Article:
Now, five months later, she is thriving, and her mother, Sharon Grant, says her miraculous survival is thanks largely to a plastic sandwich bag. That's right — a sandwich bag from Tesco, a chain of grocery stores in the U.K., where Pixie was born.
Grant says right after her birth, doctors placed Pixie in the bag to keep her warm before they carried her to an incubator. The pictures of her in that fragile state are terrifying, stunning and ultimately amazing.
While premature babies face a host of potential health risks, it's encouraging to see how many survive after being born so very little. Survival rates continue to increase. In a recent study published in JAMA, overall rates of survival for preemies born between 22 and 28 weeks in the U.S. increased from 70 percent in 1993 to 79 percent in 2013.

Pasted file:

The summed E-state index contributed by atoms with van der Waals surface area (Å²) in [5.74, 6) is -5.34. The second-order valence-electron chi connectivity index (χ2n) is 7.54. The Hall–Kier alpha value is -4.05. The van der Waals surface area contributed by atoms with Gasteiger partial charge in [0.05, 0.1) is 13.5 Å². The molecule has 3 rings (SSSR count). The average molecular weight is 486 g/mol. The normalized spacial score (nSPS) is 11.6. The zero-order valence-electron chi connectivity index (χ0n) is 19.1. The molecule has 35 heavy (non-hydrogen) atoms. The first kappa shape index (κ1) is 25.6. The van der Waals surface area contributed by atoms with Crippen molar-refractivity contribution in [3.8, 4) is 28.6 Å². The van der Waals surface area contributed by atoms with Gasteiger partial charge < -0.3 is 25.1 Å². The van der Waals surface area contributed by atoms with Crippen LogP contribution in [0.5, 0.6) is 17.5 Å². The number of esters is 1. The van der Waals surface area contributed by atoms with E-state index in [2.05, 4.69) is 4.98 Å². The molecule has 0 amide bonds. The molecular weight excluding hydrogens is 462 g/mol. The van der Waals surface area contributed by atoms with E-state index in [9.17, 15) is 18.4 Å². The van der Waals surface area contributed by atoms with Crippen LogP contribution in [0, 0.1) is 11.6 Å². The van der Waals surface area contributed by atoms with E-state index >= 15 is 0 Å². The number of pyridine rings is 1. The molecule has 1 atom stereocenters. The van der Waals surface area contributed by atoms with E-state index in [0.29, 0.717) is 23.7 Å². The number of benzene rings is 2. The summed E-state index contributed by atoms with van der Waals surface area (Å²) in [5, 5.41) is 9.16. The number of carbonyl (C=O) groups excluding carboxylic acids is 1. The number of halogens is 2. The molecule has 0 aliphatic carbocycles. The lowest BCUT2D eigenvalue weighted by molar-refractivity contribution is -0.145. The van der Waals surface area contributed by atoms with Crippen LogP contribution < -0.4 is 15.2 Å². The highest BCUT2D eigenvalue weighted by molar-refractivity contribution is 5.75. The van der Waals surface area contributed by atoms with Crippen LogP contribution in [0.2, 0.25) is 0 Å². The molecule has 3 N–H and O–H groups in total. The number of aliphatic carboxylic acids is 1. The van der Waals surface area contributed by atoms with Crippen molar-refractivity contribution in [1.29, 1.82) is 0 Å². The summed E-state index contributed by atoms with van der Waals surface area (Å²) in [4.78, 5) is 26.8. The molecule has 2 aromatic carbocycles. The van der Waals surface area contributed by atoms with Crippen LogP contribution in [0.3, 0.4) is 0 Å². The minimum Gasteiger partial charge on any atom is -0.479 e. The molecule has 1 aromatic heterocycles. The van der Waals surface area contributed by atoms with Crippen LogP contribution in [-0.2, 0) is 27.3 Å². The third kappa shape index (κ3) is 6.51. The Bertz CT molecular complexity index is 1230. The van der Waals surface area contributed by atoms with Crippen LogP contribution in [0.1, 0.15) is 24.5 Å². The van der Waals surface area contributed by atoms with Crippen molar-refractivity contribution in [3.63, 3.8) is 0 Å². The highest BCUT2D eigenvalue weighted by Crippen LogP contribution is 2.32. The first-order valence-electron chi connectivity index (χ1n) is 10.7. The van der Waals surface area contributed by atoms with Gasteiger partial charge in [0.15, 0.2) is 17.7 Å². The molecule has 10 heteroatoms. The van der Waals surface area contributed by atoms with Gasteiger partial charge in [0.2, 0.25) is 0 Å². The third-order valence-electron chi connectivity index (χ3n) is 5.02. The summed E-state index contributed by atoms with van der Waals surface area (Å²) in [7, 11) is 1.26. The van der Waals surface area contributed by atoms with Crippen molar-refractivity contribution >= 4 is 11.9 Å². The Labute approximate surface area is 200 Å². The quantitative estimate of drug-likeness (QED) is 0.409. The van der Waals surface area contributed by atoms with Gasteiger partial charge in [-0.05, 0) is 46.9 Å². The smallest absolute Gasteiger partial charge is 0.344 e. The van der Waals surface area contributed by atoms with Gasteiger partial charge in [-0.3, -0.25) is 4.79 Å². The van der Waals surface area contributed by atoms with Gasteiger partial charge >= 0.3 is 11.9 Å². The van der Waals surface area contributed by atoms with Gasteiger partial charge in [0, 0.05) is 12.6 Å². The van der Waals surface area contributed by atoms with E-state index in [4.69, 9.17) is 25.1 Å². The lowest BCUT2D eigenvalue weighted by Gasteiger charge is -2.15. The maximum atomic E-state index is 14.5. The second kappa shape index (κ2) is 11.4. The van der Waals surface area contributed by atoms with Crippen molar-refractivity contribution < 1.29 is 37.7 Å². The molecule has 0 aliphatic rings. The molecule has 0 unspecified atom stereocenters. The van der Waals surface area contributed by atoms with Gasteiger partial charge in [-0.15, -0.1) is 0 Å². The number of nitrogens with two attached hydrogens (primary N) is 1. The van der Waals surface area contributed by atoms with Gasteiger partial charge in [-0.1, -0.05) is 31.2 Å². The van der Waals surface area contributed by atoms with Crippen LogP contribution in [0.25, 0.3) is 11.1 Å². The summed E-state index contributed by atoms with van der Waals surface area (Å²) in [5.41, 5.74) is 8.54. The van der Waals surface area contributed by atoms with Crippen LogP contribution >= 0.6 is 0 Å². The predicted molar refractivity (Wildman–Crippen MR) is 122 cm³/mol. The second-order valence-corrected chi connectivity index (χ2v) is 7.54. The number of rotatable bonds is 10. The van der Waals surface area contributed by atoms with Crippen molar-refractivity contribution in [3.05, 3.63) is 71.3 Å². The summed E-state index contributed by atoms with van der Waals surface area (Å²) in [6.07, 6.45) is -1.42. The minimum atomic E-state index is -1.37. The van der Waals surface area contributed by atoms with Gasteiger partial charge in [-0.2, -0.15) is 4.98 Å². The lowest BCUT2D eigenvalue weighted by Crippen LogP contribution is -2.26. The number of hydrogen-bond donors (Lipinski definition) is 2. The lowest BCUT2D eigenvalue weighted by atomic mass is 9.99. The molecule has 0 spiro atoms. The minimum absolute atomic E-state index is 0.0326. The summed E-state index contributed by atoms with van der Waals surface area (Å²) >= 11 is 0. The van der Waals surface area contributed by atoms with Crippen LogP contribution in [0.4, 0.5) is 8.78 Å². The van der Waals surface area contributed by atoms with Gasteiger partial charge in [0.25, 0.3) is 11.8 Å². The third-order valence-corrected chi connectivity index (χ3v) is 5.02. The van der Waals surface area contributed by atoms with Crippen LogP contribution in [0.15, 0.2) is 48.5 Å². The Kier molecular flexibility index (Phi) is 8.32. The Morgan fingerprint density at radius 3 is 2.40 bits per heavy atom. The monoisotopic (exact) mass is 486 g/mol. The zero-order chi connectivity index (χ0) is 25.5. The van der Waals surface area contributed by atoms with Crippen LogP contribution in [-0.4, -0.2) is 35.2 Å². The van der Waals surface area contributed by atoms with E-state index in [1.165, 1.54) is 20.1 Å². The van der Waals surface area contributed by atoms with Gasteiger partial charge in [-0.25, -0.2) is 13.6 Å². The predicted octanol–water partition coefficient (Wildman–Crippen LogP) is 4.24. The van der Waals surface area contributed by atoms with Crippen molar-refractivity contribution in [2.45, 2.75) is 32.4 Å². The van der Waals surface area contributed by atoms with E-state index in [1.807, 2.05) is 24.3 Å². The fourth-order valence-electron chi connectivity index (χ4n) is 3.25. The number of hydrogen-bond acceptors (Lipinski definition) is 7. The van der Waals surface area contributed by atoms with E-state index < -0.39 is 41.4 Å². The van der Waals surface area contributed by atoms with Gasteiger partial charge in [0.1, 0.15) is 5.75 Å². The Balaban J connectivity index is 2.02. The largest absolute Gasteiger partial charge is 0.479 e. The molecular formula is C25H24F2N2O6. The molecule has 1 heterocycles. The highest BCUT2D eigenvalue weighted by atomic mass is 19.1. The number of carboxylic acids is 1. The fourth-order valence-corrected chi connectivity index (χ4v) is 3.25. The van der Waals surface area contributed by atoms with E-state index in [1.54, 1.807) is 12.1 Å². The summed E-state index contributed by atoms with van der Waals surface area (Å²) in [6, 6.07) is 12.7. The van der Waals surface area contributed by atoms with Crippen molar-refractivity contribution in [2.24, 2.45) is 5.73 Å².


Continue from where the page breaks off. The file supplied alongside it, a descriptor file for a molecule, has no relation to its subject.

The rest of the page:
And in fact, the use of plastic bags such as the one that saved Pixie isn't as uncommon as you might think when it comes to handling premature babies, especially in countries where other medical equipment isn't readily available. They help keep a baby's body warmer than with just with a blanket alone.
Of course, preventing premature births is the ultimate goal, but it's also encouraging to see tiny babies saved through the miracles of medicine — be it with high-tech equipment or something as simple as a plastic bag.
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